Editor’s Note: From raising chickens and goats to knitting a masterpiece to pickling and preserving, we present your ultimate guide to mastering the homespun, do-it-yourself life in Indy. So slip on your gardening gloves, and let’s get dirty. (See all Indy DIY stories here.)
Kim Purucker and her family are cuckoo for coops, touting themselves as “Marion County’s proudest urban farmers.” They started raising chickens just last June in the backyard of their Crow’s Nest home, but they’ve already expanded to accommodate nine birds, given their backyard digs a name (Purucker Farms), and created customized egg cartons (available only to friends and family members—for now). Follow along with their adventures at puruckerfarms.com.
How did these coop dreams come to life?
The honest answer is, my husband and my kids were bugging me, and I finally said okay, yes, I’ll try it. They have the bright ideas, and Mom does all the work. But now I’m the one who’s goofy for them.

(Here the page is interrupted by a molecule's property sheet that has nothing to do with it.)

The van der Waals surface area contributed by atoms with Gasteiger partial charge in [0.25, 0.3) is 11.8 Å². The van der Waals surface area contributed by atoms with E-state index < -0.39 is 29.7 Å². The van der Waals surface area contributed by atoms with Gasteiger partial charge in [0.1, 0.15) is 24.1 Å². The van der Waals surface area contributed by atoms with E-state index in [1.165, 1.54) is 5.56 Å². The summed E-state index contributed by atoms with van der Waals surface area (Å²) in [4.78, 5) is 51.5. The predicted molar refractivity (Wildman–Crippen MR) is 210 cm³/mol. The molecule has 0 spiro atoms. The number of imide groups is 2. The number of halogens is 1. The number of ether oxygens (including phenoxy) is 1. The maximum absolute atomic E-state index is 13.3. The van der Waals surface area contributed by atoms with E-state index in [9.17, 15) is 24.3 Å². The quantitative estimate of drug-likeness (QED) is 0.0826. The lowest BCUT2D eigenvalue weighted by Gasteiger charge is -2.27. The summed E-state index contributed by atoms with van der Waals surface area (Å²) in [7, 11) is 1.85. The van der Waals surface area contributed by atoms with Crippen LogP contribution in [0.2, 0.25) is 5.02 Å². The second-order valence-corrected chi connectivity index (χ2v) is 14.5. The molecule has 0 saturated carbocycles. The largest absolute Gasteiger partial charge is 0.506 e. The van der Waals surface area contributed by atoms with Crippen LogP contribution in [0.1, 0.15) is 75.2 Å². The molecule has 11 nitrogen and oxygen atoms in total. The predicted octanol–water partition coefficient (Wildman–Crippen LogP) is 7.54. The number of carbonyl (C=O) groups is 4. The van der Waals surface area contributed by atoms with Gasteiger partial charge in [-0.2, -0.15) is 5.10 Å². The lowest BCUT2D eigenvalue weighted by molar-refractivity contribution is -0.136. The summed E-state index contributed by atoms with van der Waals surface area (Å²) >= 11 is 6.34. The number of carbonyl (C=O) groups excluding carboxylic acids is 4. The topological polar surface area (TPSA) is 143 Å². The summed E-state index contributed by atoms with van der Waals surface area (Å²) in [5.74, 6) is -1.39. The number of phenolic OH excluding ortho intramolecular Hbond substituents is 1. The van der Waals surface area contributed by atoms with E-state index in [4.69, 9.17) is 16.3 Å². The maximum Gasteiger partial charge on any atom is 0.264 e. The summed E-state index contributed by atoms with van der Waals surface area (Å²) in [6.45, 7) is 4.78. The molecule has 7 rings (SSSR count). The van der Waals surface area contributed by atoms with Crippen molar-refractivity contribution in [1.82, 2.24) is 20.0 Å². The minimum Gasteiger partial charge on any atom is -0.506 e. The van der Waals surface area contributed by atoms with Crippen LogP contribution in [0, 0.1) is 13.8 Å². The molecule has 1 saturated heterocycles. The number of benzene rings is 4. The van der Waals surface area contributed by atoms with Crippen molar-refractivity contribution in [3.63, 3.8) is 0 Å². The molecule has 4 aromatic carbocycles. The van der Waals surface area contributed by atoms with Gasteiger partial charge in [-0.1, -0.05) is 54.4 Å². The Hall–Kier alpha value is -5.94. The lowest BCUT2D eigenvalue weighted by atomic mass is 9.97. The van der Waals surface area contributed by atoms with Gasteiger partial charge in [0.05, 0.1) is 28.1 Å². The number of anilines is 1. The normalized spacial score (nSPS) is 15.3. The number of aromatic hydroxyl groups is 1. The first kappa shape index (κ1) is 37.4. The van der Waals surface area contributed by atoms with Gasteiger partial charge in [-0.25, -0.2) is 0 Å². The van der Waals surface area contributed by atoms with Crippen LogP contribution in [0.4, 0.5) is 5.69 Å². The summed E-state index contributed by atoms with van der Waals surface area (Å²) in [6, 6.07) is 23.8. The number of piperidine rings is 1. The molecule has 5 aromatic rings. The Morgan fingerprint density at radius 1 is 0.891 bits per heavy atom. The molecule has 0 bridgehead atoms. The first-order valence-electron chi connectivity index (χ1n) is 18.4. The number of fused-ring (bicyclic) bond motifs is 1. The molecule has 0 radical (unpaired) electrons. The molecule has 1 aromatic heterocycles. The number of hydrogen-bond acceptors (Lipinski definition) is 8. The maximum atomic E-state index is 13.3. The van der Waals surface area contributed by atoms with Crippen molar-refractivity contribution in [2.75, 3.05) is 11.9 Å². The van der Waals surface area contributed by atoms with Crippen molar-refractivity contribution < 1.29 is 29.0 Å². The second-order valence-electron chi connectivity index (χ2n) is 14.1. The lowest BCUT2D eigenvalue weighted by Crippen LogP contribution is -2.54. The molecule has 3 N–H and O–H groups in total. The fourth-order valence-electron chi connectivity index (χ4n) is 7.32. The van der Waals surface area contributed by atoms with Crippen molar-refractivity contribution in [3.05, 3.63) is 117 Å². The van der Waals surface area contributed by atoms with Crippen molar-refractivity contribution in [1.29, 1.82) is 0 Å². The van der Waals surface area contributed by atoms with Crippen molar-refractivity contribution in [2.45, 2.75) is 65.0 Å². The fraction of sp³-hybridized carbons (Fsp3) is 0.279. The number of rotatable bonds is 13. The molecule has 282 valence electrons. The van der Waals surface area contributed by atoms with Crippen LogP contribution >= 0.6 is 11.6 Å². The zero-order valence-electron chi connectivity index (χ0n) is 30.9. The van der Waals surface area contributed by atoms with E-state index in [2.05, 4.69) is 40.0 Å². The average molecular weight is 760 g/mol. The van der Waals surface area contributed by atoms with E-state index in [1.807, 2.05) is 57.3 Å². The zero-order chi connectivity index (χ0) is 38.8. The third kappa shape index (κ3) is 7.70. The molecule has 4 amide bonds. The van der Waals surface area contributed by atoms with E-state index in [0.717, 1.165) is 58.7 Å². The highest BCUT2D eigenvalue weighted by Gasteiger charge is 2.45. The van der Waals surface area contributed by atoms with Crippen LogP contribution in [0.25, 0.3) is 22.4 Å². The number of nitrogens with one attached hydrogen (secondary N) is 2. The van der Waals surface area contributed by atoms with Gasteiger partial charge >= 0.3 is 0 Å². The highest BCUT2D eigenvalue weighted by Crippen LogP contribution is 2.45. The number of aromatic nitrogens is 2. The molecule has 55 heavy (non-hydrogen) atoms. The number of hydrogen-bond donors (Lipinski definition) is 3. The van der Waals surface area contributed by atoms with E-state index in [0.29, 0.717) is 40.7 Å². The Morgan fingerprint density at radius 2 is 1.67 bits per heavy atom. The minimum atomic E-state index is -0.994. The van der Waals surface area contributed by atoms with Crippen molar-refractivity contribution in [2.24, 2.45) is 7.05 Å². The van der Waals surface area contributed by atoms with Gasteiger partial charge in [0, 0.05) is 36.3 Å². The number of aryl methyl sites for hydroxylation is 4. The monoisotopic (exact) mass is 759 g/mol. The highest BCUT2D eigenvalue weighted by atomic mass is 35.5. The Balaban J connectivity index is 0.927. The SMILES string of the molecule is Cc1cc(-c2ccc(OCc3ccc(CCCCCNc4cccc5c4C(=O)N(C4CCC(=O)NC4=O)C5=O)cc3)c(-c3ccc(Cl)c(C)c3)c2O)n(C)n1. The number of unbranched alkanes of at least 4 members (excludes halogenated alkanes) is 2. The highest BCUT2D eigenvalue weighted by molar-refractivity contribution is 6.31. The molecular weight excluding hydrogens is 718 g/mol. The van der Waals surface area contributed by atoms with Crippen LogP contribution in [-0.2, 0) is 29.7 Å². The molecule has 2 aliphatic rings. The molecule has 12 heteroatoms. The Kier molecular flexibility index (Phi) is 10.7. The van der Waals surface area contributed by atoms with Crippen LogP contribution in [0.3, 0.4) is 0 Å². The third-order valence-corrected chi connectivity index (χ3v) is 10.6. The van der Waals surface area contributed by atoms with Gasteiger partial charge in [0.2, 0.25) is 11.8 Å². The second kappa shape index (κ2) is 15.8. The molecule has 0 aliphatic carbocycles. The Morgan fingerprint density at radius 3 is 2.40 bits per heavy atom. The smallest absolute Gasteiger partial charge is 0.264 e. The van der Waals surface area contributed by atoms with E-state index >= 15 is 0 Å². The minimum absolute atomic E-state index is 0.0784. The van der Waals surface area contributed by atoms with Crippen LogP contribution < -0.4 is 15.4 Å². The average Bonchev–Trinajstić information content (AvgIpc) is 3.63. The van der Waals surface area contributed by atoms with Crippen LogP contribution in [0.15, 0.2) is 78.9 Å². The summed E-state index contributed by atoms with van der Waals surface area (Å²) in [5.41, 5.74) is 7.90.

What’s the appeal?
When they’re all laying, we get five eggs a day—three brown, a white, and a blue. We enjoy the fresh eggs, knowing where the eggs came from, and knowing what the chickens have been eating.
Do they have distinct personalities?
Absolutely. We have one named Betty, and we call her Bossy Betty. She wants to be the first one out of the coop. We have two that go at their own pace, and one of the others is with Betty all the time.
How do they compare to typical pets?
When they’re in the backyard, I can call them, and they’ll come running and follow me back to the coop like dogs. When I’m inside and they’re outside the coop, they’ll come to the back door and peck on it, like, “Hey, don’t forget about us.” They’re attached to their humans as much as the humans are attached to them.
Any roosters in the bunch?
No, I don’t really see any significance to roosters. They’re loud and they’re mean.
What do you wish you had known when you started?
I worried about them too much in the beginning. I worried whether it was too hot or whether the sprinkler was going to hit them, just goofy stuff. They mostly take care of themselves.
This article appeared in the April 2014 issue.